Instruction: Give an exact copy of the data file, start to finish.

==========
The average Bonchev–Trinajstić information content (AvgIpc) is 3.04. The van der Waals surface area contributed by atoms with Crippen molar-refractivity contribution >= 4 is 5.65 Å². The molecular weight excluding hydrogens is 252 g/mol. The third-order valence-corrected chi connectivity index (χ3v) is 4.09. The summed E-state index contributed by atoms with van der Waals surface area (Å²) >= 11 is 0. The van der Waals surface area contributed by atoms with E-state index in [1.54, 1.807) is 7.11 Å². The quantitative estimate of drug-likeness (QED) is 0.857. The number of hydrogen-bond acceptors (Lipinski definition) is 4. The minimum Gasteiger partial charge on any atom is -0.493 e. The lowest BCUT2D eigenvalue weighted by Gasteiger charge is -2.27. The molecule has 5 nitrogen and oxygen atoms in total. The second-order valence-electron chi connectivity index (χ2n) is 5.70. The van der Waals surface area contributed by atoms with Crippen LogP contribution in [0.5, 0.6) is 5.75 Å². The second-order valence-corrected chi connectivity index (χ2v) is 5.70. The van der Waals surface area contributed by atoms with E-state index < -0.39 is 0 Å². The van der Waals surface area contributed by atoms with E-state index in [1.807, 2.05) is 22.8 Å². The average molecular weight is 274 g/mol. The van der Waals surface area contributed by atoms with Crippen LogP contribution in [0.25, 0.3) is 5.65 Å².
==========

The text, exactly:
The average Bonchev–Trinajstić information content (AvgIpc) is 3.04. The van der Waals surface area contributed by atoms with Crippen molar-refractivity contribution >= 4 is 5.65 Å². The molecular weight excluding hydrogens is 252 g/mol. The third-order valence-corrected chi connectivity index (χ3v) is 4.09. The summed E-state index contributed by atoms with van der Waals surface area (Å²) >= 11 is 0. The van der Waals surface area contributed by atoms with E-state index in [1.54, 1.807) is 7.11 Å². The quantitative estimate of drug-likeness (QED) is 0.857. The number of hydrogen-bond acceptors (Lipinski definition) is 4. The minimum Gasteiger partial charge on any atom is -0.493 e. The lowest BCUT2D eigenvalue weighted by Gasteiger charge is -2.27. The molecule has 5 nitrogen and oxygen atoms in total. The second-order valence-electron chi connectivity index (χ2n) is 5.70. The van der Waals surface area contributed by atoms with Crippen LogP contribution in [0.5, 0.6) is 5.75 Å². The second-order valence-corrected chi connectivity index (χ2v) is 5.70. The van der Waals surface area contributed by atoms with E-state index < -0.39 is 0 Å². The van der Waals surface area contributed by atoms with E-state index in [1.807, 2.05) is 22.8 Å². The average molecular weight is 274 g/mol. The van der Waals surface area contributed by atoms with Crippen LogP contribution in [0.25, 0.3) is 5.65 Å².